The Kuhns Family in Herron-Morton Place
How they found a new home in a historic neighborhood with plenty of garden space.
Pete and Mary Kuhns were born and raised in and near Indianapolis, but they didn’t really know much about Herron-Morton Place until they moved into the neighborhood with their two young children in the summer of 2014. Here’s the story of how they ended up in a place that surprised them with its vitality, neighborhood events, and community spirit.
Pete had lived in his house on the near southside for 10 years, in a neighborhood known as Babe Denny, which is a mix of residential, commercial and industrial properties, including Lucas Oil Stadium and Shapiro’s Deli. Both Pete and Mary loved their small house and fun neighborhood, and it was an easy walk to anything in the Mile Square. Mary said, “Living right downtown . . . wasn’t a problem when our daughter was little and in a stroller. I walked everywhere downtown. I used to push the stroller up to the Circle several times a week.” But Babe Denny is a very small neighborhood, with only 11 houses and no other kids. Pete is an urban gardener who loves to grow food, and he packed a lot of vegetables into their ‘postage stamp’ yard. But he always hoped for more gardening space in the future. (He has organized an annual seed-swap event for Indy gardeners the past 3 years, on the last Saturday in January.) Then Pete and Mary realized they would outgrow their house when their second child was born, so it was time to consider moving out of their old neighborhood. “Pete really wanted a bigger yard for his garden,” Mary said. “And I wanted a bigger yard so there would be room for the kids to play.”
“We were looking all over town,” Pete said. “We love Irvington and of course Butler Tarkington and Fletcher Place and Bates-Hendricks etc. . . . I didn’t really know much about Herron-Morton, to be honest. Moving to HMP was probably the luckiest break I’ve received in the last 10 years (besides marrying Mary of course!).” Mary added that they considered Fletcher Place, but didn’t find the bigger yard they wanted, and thought about building a new house in Bates-Hendricks, but didn’t feel it was right for them. They also bid on houses in Meridian-Kessler and Irvington, as well as a fixer-upper on a large lot south of Castleton. Mary said the things they cared about most were “a big lot, old house, layout that worked for two kids, family-friendly neighborhood.” She also added that, unsurprisingly, they were influenced by school options: “Since we were house hunting the year before our daughter started school, I became an expert on schools all over town.” She compared and contrasted township schools – Washington, Franklin, & Perry – and also IPS. She researched and weighed the pros and cons of charter vs. magnet vs. private schools. “I realized we had more choices staying downtown than moving away.”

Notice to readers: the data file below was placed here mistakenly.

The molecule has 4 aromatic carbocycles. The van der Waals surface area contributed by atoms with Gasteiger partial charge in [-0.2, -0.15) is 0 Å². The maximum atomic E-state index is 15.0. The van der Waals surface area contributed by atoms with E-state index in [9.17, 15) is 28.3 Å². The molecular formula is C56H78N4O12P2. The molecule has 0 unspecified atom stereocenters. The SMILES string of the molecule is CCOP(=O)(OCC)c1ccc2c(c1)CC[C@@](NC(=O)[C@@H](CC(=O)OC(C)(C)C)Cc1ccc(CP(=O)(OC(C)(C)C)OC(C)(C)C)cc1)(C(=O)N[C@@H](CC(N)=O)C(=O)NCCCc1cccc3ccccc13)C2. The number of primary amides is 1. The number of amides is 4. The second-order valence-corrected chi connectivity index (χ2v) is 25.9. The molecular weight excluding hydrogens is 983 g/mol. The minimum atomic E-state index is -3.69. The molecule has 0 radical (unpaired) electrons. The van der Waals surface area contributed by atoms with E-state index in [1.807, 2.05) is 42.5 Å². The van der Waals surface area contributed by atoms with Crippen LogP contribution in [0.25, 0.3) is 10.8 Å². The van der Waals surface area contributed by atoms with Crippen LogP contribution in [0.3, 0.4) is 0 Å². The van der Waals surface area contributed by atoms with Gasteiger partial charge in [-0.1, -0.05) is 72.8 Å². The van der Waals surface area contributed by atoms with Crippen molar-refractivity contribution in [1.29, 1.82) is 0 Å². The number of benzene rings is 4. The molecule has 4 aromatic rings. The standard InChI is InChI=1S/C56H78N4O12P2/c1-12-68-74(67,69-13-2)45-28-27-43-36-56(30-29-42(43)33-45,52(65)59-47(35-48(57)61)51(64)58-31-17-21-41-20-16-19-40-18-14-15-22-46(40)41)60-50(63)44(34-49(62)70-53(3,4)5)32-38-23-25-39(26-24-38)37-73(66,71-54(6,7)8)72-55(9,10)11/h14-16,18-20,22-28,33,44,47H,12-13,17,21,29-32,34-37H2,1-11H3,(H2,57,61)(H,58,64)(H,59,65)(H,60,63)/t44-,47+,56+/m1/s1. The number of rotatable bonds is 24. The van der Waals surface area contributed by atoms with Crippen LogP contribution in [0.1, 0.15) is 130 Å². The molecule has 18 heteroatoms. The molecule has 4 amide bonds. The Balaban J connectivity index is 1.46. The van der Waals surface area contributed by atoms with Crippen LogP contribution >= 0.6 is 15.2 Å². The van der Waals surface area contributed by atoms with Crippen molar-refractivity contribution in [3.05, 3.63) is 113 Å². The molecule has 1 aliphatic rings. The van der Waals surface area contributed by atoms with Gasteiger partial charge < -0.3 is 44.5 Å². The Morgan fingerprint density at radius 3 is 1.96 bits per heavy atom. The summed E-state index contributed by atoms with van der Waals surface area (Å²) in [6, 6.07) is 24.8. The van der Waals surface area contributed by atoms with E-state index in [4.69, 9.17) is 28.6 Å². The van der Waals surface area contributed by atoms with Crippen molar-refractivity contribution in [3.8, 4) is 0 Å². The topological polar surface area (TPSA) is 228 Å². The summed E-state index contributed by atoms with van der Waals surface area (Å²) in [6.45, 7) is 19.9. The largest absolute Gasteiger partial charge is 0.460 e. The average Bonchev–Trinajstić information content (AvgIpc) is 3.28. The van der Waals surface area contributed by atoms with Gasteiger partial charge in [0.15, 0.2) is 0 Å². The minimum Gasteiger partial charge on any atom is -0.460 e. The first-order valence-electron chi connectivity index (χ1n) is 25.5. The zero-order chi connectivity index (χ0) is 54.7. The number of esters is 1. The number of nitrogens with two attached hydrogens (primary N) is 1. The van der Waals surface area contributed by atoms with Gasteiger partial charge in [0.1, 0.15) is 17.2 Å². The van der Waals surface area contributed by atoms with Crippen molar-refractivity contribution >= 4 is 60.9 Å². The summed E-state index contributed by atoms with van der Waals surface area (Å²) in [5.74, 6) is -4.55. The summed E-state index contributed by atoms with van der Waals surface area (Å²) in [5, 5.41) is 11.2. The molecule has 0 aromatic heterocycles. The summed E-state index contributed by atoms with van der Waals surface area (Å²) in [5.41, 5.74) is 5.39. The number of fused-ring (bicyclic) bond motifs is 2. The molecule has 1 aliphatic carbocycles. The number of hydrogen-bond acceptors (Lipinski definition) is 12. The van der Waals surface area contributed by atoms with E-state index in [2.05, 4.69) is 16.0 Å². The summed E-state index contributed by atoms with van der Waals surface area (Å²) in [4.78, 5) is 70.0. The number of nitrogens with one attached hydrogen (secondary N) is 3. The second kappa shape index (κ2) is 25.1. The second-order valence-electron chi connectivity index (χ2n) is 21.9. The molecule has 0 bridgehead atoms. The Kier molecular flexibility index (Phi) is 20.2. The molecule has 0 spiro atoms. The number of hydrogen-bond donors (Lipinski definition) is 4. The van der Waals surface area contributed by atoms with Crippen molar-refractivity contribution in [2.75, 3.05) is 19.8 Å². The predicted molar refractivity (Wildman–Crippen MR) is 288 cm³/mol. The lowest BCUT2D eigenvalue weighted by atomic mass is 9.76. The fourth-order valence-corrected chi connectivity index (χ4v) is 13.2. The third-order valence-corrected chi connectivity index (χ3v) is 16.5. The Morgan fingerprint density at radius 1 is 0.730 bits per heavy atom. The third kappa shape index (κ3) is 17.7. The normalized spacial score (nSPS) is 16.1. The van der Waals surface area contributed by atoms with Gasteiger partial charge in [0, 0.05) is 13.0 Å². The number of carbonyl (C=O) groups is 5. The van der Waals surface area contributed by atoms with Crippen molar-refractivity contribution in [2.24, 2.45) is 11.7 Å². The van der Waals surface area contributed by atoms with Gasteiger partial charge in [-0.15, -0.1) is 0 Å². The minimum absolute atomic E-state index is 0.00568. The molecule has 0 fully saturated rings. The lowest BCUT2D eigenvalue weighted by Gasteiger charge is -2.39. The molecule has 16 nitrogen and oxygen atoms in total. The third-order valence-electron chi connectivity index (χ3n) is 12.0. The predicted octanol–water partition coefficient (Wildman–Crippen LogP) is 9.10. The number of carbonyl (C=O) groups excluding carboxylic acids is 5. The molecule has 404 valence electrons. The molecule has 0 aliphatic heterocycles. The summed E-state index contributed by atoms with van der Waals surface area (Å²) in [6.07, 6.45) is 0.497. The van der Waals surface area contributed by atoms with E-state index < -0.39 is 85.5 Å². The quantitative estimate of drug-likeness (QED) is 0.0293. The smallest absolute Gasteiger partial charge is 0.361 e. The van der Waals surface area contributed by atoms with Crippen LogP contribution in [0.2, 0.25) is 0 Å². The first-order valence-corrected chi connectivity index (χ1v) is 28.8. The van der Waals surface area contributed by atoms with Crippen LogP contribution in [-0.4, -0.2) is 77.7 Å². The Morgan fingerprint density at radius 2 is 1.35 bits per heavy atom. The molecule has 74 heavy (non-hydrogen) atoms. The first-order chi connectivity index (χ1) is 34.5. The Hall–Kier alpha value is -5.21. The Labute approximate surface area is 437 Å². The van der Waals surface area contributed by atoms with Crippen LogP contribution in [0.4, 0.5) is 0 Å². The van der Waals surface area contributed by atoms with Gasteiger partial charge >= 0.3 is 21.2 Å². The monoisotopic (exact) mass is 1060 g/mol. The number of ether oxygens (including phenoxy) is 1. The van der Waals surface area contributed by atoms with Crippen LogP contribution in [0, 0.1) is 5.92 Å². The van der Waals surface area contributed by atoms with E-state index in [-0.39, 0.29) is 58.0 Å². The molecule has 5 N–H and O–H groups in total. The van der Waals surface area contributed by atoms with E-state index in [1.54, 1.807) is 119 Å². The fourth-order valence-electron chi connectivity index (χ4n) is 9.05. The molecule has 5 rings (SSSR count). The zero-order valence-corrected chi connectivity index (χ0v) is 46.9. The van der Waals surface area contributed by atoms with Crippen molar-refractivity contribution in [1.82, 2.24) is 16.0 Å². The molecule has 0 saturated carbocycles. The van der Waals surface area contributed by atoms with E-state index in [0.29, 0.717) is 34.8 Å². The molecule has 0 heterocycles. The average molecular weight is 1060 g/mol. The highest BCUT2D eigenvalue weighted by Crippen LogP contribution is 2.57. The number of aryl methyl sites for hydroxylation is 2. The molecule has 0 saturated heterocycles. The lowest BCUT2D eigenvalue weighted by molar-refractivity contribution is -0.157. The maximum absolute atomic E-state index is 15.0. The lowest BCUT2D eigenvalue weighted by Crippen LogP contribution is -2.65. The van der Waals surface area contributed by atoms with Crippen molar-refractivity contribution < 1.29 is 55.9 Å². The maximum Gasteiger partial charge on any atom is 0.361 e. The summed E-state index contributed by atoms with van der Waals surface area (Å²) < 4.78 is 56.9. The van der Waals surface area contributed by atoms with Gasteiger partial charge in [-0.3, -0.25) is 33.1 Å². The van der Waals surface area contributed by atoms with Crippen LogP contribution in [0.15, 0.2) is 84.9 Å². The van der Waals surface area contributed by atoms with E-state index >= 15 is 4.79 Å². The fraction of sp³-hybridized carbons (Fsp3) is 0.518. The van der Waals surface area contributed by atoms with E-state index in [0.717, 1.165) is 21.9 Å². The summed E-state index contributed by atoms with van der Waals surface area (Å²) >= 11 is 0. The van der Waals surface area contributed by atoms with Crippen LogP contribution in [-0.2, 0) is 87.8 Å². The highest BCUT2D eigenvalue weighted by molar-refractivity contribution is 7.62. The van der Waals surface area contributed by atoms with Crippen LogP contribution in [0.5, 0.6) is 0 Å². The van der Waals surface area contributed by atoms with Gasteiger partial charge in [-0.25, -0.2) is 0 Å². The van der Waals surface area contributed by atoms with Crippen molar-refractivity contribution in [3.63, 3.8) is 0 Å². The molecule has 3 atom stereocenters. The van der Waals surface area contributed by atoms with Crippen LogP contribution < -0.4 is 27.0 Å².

Mary doesn’t remember many details from the day they first saw their new house in Herron-Morton Place—they looked at 4 houses in the neighborhood that day, and she was almost 9 months pregnant. But Pete recalls, “I have always wanted a grand dame to replace the one [my] family fled in 1973.” His earliest memories are of life in a historic home in Mapleton-Fall Creek in the early ‘70s, before ‘white flight’ motivated his family to relocate to Greenfield. He has lived in cities his entire adult life, although as a gardener he has always felt the pull toward having land and space, out in the country. That day in 2014 when he walked into a big Victorian house with beautiful woodwork on Alabama Street, he says, “The right grand dame just smacked me when I saw it.”
What do they love most about their new neighborhood? Mary remembers going to an event at the park (possibly Oktoberfest), with food and live music, right before they moved in. “We loved that this was a neighborhood that was so much fun, with such a diverse and cool crowd of people, wonderful neighborhood festivals, and so many kids. . . I love that [it] is so family friendly. The first day of school they had coffee and donuts at the park and we all walked to school (CFI), twenty-something kids, it was such a great way to start kindergarten, for all of us. And on Halloween they have a pizza party and the kids trick or treat together, and it might be even more fun for the grown-ups. This seems like such a great place to raise kids.”
Pete jokes that what he appreciates most so far is the property value increase. According to the Metropolitan Indianapolis Board of Realtors (MIBOR), Herron-Morton Place and Holy Cross were two of the ‘hottest’ neighborhoods in Indy real estate in 2015. “Aside from that, SUNLIGHT. Lots of glorious, unfiltered, unobstructed sunlight.”